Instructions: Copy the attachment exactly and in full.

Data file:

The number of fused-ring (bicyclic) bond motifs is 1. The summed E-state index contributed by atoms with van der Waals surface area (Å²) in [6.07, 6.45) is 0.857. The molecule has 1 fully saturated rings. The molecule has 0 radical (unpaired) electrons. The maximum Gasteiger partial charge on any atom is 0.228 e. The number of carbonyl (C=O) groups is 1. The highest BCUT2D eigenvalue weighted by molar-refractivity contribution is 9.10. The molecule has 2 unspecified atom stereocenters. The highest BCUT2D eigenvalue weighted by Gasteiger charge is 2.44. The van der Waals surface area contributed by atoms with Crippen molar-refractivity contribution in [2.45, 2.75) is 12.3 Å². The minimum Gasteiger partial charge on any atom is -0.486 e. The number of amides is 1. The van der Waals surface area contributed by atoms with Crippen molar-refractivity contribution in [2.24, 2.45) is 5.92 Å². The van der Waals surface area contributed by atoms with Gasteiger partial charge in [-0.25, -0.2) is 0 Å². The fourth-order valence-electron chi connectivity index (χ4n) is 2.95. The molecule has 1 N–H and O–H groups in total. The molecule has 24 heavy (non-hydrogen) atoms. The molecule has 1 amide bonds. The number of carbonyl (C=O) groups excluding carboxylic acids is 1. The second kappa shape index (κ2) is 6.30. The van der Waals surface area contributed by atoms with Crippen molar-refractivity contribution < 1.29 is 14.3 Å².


The number of fused-ring (bicyclic) bond motifs is 1. The summed E-state index contributed by atoms with van der Waals surface area (Å²) in [6.07, 6.45) is 0.857. The molecule has 1 fully saturated rings. The molecule has 0 radical (unpaired) electrons. The maximum Gasteiger partial charge on any atom is 0.228 e. The number of carbonyl (C=O) groups is 1. The highest BCUT2D eigenvalue weighted by molar-refractivity contribution is 9.10. The molecule has 2 unspecified atom stereocenters. The highest BCUT2D eigenvalue weighted by Gasteiger charge is 2.44. The van der Waals surface area contributed by atoms with Crippen molar-refractivity contribution in [2.45, 2.75) is 12.3 Å². The minimum Gasteiger partial charge on any atom is -0.486 e. The number of amides is 1. The van der Waals surface area contributed by atoms with Crippen molar-refractivity contribution in [2.24, 2.45) is 5.92 Å². The van der Waals surface area contributed by atoms with Gasteiger partial charge in [-0.25, -0.2) is 0 Å². The fourth-order valence-electron chi connectivity index (χ4n) is 2.95. The molecule has 1 N–H and O–H groups in total. The molecule has 24 heavy (non-hydrogen) atoms. The molecule has 1 amide bonds. The number of carbonyl (C=O) groups excluding carboxylic acids is 1. The second kappa shape index (κ2) is 6.30. The van der Waals surface area contributed by atoms with Crippen molar-refractivity contribution < 1.29 is 14.3 Å².